Joe Carlini pleads guilty, avoids jail time
A Worcester County judge convicts Berlin businessman, Joe Carlini, of one count of acting as a contractor without a license.
But in a surprising move by the state, he avoided jail time as part of a plea agreement.
An admittedly happy Carlini left Worcester County District court, Tuesday, after paying a fine of 300 dollars plus court costs. The judge also imposed a 90-day suspended jail sentence. This means he won’t have to serve that time if he avoids breaking the law again.
“I truly believe justice was definitely not served,” Jami Young tells 47 ABC’s Emily Lampa.
Young and Celeste Dodson are the two home owners who came forward accusing Carlini of unlicensed home repairs and shoddy workmanship.
As part of the plea agreement between the Worcester County state prosecutor and the defense attorney, Carlini pleaded guilty to one of the two charges against him. The charge he admitted guilt to relates to Jami Young’s case.
The other charge, stemming from the allegations made by Dodson, were placed on a stet docket. Essentially, this means the charge was suspended with the possibility that it could be brought back, should Carlini re-offend.
But both women say the shocker was when the prosecutor told the judge that the state was not pursuing jail time for Carlini.
“I don’t think they went after the right charges,” explains Jami’s husband, Terry Young. “I don’t think the plea agreement was adequately explained to us. I think erroneous information was provided to us about the plea agreement.”
Despite her disappointment over the verdict, Jami admits, “The important part for me was that he has a guilty plea. He is guilty, beyond a reasonable doubt. He is guilty.”
Jami and her husband Terry own a number of rental properties in the Ocean City area. She claims they paid Carlini about $22,000 dollars for renovations and all he successfully did was demo one of their condos. They say they did not get their money back and that they spent $35,000 dollars above all that, so far, to fix what Carlini left behind.
The Youngs and Dodson admit they will be pursuing civil lawsuits, now that the criminal trial is done. “It’s not the last time Mr. Carlini will see us,” stated Jami.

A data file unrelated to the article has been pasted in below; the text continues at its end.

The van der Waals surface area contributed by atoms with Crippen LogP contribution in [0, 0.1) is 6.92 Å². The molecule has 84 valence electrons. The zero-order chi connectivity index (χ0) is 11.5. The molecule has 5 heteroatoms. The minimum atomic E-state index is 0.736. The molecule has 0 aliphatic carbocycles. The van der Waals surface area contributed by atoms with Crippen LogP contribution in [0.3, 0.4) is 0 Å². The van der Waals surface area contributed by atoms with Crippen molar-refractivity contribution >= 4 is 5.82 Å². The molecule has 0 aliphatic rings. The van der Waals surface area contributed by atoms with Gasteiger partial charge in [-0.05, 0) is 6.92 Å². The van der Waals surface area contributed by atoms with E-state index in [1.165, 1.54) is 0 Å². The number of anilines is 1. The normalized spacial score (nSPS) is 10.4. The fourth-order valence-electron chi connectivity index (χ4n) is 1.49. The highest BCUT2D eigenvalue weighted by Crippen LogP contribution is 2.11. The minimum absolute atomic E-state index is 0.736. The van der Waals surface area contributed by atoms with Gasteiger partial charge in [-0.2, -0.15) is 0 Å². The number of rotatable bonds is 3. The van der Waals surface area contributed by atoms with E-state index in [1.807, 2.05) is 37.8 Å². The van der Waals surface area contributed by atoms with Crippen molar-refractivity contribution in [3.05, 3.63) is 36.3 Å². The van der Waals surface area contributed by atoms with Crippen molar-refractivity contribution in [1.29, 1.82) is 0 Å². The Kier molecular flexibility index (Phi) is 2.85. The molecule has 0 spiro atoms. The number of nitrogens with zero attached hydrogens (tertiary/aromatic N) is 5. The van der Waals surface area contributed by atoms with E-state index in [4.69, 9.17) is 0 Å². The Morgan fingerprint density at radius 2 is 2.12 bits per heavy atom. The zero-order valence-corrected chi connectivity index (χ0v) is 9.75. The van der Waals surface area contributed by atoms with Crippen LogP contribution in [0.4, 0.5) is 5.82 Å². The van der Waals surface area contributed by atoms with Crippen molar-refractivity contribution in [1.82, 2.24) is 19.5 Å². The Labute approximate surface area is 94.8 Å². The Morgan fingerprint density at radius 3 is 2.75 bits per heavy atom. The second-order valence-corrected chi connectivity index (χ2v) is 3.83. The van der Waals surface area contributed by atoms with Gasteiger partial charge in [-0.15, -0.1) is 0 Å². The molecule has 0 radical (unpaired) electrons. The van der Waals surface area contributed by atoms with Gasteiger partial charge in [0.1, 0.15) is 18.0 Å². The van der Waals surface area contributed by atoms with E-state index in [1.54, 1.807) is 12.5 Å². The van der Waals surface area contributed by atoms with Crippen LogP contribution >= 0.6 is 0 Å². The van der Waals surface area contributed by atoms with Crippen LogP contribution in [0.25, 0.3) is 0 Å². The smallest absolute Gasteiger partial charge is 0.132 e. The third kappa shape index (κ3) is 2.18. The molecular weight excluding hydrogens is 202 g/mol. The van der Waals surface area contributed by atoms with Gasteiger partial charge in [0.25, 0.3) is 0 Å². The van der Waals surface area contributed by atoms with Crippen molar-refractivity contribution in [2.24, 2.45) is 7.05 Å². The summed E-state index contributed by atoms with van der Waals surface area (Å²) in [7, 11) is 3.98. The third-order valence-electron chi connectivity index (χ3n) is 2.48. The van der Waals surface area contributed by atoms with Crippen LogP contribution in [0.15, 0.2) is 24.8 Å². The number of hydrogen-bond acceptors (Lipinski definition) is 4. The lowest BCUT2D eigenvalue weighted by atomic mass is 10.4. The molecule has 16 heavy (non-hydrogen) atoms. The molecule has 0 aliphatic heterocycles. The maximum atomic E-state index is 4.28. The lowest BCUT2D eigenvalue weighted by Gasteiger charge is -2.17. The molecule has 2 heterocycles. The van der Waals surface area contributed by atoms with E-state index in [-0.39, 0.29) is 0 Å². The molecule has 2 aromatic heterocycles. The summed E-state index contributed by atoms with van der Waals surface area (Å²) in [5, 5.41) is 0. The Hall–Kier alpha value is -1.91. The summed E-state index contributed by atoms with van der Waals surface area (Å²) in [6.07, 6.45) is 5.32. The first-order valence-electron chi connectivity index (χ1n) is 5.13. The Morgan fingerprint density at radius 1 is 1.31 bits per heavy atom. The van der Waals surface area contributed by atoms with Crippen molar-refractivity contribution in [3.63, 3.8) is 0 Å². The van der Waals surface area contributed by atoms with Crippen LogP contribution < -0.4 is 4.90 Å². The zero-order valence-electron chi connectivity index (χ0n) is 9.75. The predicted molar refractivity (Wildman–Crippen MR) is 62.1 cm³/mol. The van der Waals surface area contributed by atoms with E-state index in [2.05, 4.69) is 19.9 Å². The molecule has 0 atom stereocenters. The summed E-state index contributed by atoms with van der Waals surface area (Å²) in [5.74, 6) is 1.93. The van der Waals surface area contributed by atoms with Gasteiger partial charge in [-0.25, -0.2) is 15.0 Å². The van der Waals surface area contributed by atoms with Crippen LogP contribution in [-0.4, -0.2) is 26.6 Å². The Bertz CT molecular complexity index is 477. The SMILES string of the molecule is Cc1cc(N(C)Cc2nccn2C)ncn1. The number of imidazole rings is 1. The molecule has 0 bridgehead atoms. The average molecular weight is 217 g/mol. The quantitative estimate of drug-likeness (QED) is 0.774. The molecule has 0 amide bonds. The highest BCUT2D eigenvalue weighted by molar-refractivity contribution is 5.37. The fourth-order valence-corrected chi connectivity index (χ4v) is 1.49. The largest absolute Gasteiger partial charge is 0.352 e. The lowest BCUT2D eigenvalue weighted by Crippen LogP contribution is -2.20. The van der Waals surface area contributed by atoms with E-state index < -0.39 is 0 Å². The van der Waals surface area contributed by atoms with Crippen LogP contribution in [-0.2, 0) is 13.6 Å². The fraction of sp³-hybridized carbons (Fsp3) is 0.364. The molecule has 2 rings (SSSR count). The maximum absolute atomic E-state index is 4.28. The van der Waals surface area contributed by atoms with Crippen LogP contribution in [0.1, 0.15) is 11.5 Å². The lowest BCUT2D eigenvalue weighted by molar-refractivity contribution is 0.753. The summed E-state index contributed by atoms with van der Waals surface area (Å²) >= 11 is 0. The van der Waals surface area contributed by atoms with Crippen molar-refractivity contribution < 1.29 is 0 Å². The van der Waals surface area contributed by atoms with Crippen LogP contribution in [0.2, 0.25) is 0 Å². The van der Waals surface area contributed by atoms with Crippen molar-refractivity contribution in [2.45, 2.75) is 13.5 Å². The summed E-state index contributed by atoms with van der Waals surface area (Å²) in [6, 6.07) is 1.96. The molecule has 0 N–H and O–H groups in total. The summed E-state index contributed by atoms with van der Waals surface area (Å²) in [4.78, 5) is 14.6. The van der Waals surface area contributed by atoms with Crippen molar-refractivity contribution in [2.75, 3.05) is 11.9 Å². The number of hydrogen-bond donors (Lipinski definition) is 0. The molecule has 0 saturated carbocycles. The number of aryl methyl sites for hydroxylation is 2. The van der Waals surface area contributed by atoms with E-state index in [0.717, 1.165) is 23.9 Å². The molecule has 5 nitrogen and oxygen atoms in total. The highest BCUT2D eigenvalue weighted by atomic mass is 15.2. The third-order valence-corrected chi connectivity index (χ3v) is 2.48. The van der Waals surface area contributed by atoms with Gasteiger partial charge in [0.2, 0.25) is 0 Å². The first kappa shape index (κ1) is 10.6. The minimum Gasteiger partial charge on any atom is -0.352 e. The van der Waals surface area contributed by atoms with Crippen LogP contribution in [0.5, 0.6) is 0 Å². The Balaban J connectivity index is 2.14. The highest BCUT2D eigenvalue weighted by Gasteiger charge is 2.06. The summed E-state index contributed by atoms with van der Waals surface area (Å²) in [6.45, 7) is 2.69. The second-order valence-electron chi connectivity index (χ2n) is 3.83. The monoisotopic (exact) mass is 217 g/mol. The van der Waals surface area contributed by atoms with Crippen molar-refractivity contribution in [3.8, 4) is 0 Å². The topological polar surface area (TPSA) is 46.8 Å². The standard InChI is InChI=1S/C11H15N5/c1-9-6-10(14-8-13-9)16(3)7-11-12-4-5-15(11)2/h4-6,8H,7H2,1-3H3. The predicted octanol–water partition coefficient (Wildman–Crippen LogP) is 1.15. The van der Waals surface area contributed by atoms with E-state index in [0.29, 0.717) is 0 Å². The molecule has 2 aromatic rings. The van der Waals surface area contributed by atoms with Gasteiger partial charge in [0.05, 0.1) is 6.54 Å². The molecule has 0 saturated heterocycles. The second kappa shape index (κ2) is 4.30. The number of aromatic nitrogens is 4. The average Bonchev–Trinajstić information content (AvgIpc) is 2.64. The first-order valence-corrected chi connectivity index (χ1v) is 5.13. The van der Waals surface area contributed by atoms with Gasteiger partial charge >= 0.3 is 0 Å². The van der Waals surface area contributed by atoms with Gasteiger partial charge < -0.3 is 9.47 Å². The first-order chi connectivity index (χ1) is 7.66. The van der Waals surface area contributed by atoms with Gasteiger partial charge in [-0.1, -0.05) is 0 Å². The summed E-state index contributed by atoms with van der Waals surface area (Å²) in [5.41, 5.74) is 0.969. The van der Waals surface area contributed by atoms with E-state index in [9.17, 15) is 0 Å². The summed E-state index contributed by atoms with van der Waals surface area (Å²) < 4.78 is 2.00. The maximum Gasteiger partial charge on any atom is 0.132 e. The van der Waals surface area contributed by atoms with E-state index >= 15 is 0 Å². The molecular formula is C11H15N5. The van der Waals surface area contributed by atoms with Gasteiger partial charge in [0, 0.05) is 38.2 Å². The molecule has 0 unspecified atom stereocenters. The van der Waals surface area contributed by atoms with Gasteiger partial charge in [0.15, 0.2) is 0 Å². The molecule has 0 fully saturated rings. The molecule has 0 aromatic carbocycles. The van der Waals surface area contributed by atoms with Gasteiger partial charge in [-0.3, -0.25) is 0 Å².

But Jami, Terry, and Celeste all tell 47 ABC today’s criminal trial and the civil lawsuits are not about the money, considering Carlini’s past. He was convicted in 2010 of a multi-million dollar theft scheme. They admit they don’t hold out much hope they will ever get their investments back.
“My whole goal in this was really to prevent Mr. Carlini from taking advantage of any other victims,” said Jami Young. “And I hope there aren’t any more victims out there, based on what happened today.”
The Youngs and Dodson also had a message for other homeowners, looking for a contractor for home renovations. “Do your due diligence,” said Jami, in terms of researching the background of potential contractors. “I didn’t, and that is a regret on my part.”
47 ABC reached out to the Worcester County State’s Attorney’s office for their response to the victims’ claim that the prosecutor mishandled the case. We are still waiting for a response.
Although Carlini has been convicted, we’re told this case is far from closed. If you have any information, or believe you may have been a victim of unlicensed home repairs, investigators urge you to come forward.
Tips can be submitted directly to Maryland State Police Detective, TFC Theodore Buck at the Worcester County Bureau of Investigation, by calling 410-632-1111
If you’re hiring someone to do work on your home, you can check their contractors license on the Department of Labor, Licensing, and Regulation website by entering an individual’s name or business.
A contractor’s license should not be confused with a business license. If you find that a contractor is unlicensed, Det. Buck says do not hesitate to report them to law enforcement.
Also, if your home is in Maryland, you can check to see if the person you’re looking to hire has a criminal record or any civil penalties against them, by inputting their name into the Maryland Judiciary Case Search Database.